She also discussed the rankings of the programs at Fisher and how the rankings are measured. The WPMBA program is ranked in the top 10 whereas the full-time MBA program is not. We also talked about the semester conversion and shared some of our favorite professors. She was very interested in our thoughts and comments about the program, both during the dinner and was opened for emails/phone calls about our comments/concerns.
This opportunity was really insightful. Dean Poon has an open door policy and she is genuinely concerned with getting each student through the program to graduation. This was a great opportunity and I hope that the dinners continue and others have the opportunity to spend time with Dean Poon. Thanks for such a great dinner!
Before you freak out – the baby is NOT mine! Thank goodness. I am speaking of my friend Mark, my best friend in the WPMBA program who I met at orientation and befriended on day one of class. He and his wife, Lucia, are expecting a baby any day now – in fact, by the time this is posted, they will already be a few days past their due date – and could be parents!
Mark and Lucia were planning on starting the WPMBA program together this past summer; in fact, Lucia was accepted before Mark! But, a few weeks before school started, Lucia got the exciting news that she was pregnant, and decided that work + school + baby = impossible – a choice that many women make. Mark, however, would continue on with his plan to start the program. I find that this is a pretty common decision – there are plenty of fathers of young children in the program, but very few mothers. Chalk it up to whatever you’d like – a women’s maternal instinct to “be there” during the first precious years of childhood, the sheer exhaustion of childbirth, “typical” male/female role, inequality in the workplace…the list goes on.
But the purpose of this post is not to debate these issues. Rather, I simply wanted to dedicate a post to Mark while he’s still childless – and while his life is still (mostly) about him. Word on the stree is, having a baby turns your world upside down. I’m sure there will be nights that Mark nods off through class, or doesn’t make it at all. Tests for which he will barely study. Group projects that he will barely contribute to (OK, I’m getting a little harsh). But for all the difficulties, he will be experiencing one of life’s greatest joys – to be a parent. I haven’t known Mark long, but in the two-plus quarters I have known him, I can say that he will make a darn good father. As far as the WPMBA + Baby = *$(*&#@ equation goes – for that, we’ll have to wait and see!
It’s that time of the quarter. Midterms are upon us. When it comes to studying for midterms, any, and I do mean any task seems better than studying. Clean the house, check. Work on taxes, check. Laundry, check.
Anyways, here’s a few tips on how I manage to focus on studying and not get completed burned out:
Set a timer. I set the timer on the microwave for 90 minutes. I’d study for 90 minutes, break for 30-45, then study again.
Find a room with minimal distractions and leave your material out. You can sit down and study without spending time getting books/computer/notes out.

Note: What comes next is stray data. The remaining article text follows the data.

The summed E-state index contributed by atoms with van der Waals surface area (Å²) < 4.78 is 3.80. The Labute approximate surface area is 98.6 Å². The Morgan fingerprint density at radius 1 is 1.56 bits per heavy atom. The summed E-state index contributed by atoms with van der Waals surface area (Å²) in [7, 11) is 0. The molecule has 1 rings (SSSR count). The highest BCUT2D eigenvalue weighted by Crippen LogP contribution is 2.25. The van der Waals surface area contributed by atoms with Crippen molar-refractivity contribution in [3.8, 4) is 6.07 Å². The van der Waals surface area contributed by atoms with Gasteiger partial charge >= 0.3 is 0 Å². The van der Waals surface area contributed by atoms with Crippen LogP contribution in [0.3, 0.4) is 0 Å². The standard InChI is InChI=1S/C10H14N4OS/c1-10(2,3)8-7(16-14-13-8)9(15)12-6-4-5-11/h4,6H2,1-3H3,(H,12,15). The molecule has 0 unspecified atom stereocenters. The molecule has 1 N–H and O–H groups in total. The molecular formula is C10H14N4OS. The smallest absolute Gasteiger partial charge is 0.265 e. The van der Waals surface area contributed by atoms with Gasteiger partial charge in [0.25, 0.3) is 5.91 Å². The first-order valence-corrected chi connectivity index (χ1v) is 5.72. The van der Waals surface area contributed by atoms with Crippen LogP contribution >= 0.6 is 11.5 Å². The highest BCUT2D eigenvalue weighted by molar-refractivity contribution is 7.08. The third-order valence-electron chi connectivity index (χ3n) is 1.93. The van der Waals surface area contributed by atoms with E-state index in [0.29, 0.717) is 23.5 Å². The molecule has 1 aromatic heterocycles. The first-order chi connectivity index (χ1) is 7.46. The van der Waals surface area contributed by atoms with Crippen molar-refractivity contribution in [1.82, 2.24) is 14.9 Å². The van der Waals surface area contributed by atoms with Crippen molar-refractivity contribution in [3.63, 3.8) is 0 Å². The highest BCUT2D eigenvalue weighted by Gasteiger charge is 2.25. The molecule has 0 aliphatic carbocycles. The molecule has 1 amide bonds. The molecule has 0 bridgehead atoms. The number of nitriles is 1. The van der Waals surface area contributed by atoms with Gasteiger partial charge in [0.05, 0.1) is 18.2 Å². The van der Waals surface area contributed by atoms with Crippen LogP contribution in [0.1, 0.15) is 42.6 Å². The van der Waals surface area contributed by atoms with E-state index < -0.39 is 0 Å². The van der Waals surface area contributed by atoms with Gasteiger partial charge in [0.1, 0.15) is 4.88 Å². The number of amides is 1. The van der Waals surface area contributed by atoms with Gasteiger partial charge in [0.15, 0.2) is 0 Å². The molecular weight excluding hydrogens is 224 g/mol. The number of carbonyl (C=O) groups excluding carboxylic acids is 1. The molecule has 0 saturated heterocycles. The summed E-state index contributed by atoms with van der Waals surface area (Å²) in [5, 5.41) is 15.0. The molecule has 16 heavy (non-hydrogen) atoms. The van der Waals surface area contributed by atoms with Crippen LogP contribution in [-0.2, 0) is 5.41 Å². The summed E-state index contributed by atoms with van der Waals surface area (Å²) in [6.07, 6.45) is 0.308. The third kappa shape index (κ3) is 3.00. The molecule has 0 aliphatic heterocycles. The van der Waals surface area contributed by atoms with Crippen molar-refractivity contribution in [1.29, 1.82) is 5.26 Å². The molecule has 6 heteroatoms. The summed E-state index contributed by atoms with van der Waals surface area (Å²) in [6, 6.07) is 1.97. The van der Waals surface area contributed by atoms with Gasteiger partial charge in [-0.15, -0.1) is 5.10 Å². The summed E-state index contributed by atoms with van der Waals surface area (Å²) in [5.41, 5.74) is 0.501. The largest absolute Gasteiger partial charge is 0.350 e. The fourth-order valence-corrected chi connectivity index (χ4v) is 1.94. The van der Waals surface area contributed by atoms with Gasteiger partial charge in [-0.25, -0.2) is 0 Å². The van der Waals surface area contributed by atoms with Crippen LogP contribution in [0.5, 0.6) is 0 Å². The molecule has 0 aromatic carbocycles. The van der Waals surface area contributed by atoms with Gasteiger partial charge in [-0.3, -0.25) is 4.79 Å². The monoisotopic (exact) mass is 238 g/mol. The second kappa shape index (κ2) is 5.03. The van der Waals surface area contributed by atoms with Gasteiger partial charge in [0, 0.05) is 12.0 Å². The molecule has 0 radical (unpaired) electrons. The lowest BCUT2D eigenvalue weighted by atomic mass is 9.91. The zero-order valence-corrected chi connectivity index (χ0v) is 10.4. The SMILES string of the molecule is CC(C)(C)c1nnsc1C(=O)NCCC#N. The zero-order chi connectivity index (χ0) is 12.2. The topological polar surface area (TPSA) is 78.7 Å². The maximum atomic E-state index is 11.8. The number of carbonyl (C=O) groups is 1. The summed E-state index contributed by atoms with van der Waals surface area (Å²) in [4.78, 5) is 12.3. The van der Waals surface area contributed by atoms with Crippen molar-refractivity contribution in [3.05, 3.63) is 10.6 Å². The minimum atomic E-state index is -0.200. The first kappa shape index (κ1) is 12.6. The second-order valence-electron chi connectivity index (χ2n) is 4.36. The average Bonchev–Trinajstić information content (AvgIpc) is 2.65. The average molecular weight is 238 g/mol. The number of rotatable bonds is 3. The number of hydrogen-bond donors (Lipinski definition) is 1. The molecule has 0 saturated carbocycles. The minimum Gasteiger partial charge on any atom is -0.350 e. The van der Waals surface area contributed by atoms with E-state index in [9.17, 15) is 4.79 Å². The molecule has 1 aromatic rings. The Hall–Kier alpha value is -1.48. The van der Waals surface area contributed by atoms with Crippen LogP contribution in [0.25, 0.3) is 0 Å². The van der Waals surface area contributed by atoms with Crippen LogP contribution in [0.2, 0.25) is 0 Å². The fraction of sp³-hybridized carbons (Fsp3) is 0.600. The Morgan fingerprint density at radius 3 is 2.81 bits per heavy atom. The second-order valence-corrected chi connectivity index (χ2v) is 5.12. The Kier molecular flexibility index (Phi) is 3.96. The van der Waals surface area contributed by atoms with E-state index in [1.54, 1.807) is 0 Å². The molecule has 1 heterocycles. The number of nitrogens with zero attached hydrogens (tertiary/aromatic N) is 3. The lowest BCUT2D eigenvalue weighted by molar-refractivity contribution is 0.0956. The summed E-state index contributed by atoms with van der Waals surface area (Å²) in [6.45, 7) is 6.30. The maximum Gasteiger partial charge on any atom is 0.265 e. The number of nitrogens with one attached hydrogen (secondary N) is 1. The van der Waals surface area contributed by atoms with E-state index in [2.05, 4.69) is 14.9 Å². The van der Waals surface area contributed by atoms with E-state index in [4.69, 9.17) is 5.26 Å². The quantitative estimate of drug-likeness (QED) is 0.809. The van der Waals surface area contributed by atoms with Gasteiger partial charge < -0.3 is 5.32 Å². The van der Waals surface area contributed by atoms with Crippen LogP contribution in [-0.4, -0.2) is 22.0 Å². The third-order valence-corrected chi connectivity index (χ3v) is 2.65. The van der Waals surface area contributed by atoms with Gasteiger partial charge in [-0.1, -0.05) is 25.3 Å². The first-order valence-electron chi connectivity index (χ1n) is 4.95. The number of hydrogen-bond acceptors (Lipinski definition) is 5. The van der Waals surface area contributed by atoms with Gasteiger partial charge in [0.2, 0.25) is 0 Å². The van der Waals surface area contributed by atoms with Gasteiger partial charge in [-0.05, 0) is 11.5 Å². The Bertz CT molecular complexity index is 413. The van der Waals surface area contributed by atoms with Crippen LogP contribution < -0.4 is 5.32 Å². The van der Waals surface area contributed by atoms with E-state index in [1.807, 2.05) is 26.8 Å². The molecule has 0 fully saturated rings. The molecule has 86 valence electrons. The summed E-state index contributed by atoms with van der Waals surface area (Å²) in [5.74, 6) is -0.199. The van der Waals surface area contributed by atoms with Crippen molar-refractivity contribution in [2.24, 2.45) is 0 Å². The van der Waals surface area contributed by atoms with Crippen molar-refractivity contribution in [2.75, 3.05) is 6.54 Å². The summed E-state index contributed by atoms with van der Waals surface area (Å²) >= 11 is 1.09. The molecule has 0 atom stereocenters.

Use break times for Facebook/Pinterest/TV. I would leave my phone in another room when studying.
Explain concepts to other people. Some of the bigger topics, I’d try to explain them to my husband and give examples related to what he does.
If you have multiple exams, focus on the harder of the two, but do not neglect one exam altogether.
Find a study group. Some people prefer to study in groups because each person picks up different information during a class and can help explain different topics.
Stay positive. Going into an exam with a positive attitude makes a big difference.
Wait, is there life after the WPMBA program?! Right now, with just two quarters under my belt, it’s easy to feel like post-graduation is far off. But it’s important to remember that I will eventually graduate one day. And while I really like my job, I don’t know if it’s what I want to do for the rest of my life. So that’s why, when Fisher Career Services scheduled a career session specifically for WPMBA students, I immediately signed up.
The session, held this past Sunday afternoon, focused on helping us think through what our values, talents, and likes/dislikes are, and then use those to create a “Career Marketing Plan”. Personally, I found the values exercise to be the easiest – out of a list of about 30 values, check the eight that matter most to you. Things like health, friendship, challenge, and variety were at the top of mine. From there, we went to the likes/dislikes exercise, in which we listed out things that we both liked and disliked about our past three positions. In doing this exercise, I realized how much of what I currently do at work I really like, and forced me to articulate what I don’t like as much. The talents exercise was more of a challenge – it instructed you to recall times in which you felt certain emotions, like “proud” or “fulfilled”.
These three exercises were meant to give us a foundation for building our “Career Marketing Plan”. By knowing what is important to us and what we like to do, we can lay out a description of who we are and what we want out of our careers. This helps us focus our job search on positions that will actually fit our needs, rather than approach the process with a more open and generally haphazard approach.
Overall, I was very pleased with the WPMBA Career Session and appreciative that it was offered. I hope to attend more events like this in the future that will better prepare me for life after the WPMBA Program!